Air Peace Cleared to start flights to the UK

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The chairman of Air Peace, Allen Onyema, has disclosed that the airline has secured Foreign Carrier Operator Permit (FCOP), which allows airlines from other regions to fly to Europe and Third Country Operator Permit (TCO-UK) that enables airlines to operate to UK.

While thanking the Nigerian government for support being given to the firm, Onyema said that to obtain these permits, the airline went through stringent audits so as to ensure that it met the high safety status, capacity and standard conditions, adding that Air Peace is now qualified to fly to the United Kingdom.

“We obtained these permits that qualify us to fly to UK. Before you obtain these approvals, they will audit you very well. You have to go through stringent audit, which we passed. We obtained the permit last week,” he stated.

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The well respected entrepreneur however lamented that lack of transit facilities at international airports in the country is part of the constraints facing domestic airline operation.

Onyema stated that not having transit facilities at the Murtala Muhammed International Airport (MMIA), Lagos and the Nnamdi Azikiwe International Airport, Abuja has blunted the competitiveness of Nigerian airlines, adding that Air Peace operates to destinations in the West and Central Africa and ought to bring passengers from Douala, Banjul, Accra, Lome, Monrovia, Dakar, Freetown and others to its hub in Lagos and from Lagos airlift them to India, China, South Africa, Jeddah and other long-haul destinations.

He said- “Unfortunately, we don’t have transit facilities where these passengers will stay until they board their next flight and the Nigeria Immigration Service and Nigeria Customs Service are yet to segment this class of passengers who in other countries are made to wait in the transit facilities on the airside until they are due to fly again.

“Currently, immigration treats them like other passengers whose final destination is Nigeria and are expected to obtain visa and follow other procedures like other passengers who are arriving Nigeria. What is usually obtained is that as long as the passengers are not leaving the airport, they do not need visa because they are on transit.

“If Air Peace can bring these passengers from neighbouring countries and take them to farther destinations, the airline will be doing well on the long-haul routes. It is these kinds of policies that inhibit the success of Nigerian airlines.

“For Nigerian airlines to compete and benefit from the Single Air Transport Market (SAATAM), we must upgrade our airports to include transit facilities and also Immigration should adopt a new policy that recognises transit passengers.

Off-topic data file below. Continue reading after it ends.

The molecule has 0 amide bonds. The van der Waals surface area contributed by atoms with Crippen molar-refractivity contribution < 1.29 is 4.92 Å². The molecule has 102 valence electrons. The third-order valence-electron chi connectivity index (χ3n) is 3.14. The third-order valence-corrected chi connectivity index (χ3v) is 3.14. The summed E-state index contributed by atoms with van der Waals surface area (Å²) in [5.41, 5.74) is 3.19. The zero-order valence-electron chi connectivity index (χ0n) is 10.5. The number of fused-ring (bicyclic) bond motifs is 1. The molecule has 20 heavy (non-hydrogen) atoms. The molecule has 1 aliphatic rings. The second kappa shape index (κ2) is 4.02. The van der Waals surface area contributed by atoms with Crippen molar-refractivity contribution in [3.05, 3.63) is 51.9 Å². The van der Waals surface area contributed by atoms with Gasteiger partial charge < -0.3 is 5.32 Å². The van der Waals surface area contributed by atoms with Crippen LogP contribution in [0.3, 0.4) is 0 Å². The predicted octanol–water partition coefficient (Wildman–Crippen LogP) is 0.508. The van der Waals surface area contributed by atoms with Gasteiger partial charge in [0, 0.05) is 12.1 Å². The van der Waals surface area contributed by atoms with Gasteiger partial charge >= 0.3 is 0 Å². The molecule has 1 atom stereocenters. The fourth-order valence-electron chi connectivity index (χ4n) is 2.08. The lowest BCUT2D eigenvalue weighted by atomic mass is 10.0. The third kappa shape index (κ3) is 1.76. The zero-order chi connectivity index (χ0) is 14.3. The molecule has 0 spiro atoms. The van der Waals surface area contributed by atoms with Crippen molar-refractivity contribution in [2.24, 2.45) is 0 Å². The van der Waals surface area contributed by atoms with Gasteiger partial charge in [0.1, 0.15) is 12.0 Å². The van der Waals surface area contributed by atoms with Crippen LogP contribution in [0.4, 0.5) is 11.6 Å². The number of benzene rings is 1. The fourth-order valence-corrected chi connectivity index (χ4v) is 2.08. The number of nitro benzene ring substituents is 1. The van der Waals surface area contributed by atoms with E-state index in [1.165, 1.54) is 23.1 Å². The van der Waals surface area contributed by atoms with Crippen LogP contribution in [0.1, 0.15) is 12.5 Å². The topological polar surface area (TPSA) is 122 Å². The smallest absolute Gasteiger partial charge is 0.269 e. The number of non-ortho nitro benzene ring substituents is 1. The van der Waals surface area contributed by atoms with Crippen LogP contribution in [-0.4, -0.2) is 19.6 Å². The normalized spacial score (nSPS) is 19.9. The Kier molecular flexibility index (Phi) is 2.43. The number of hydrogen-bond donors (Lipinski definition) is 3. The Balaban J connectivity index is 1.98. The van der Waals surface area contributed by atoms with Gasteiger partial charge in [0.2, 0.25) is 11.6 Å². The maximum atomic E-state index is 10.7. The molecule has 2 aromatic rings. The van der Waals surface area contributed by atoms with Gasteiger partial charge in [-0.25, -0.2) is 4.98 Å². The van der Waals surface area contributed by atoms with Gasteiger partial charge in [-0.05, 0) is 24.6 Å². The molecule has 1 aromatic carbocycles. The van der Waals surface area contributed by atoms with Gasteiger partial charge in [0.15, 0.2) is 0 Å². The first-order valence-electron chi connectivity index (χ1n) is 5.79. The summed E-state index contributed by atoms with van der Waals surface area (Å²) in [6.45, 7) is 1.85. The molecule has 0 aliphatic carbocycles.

“What we need now is airport infrastructure, not national carrier. If supported by government, Nigerian airlines can provide the needed capacity. What the airlines need is the support which government in other countries give their airlines. “We need transit facilities at the Lagos and Abuja airports. Some airports in African countries have these facilities and that is why airlines that operate from those airports are excelling. If we have to maximise the benefits of air transport and the fact that we are the most travelling people in Africa, we must have to provide the infrastructure that will enable our airlines to benefit from flight operations. It is only then we shall begin to benefit from SAATAM,” he said.

Another challenge, the Air Peace Chairman pointed out is the fact that Nigerian airlines cannot obtain dollars even from the Central Bank of Nigeria, disclosing that Air Peace paid CBN naira to obtain about $14 million dollars for the maintenance of its 15 aircraft at maintenance facilities overseas but that money has not been made available to the airline since the past six months.

He also recalled that the federal government owed Air Peace about $10 million and also owed other Nigerian carriers that operated the Hajj service, noting that these debts impair the operations of the airline and others.

Onyema therefore urged CBN to provide the foreign exchange so that Air Peace could bring back its aircraft that were ferried overseas for maintenance.

“We ferried 15 of our aircraft for maintenance overseas. We needed dollars to pay for the maintenance; so, we paid naira to CBN, which is equivalent of $14 million needed to pay and bring the aircraft back to Nigeria after the checks. We have not received this money. This is money we borrowed at 26 per cent interest rate but six months have passed and we are yet to get this money from CBN. The total debts we are expected to be paid to us from the CBN is $24 million. This is why we said that what we need is conducive environment and Nigerian airlines will blossom. If these monies are made available to us and other airlines, Nigerian carriers will do very well. Nigerian airlines have capacity, what we need is support from our government,” Onyema said.

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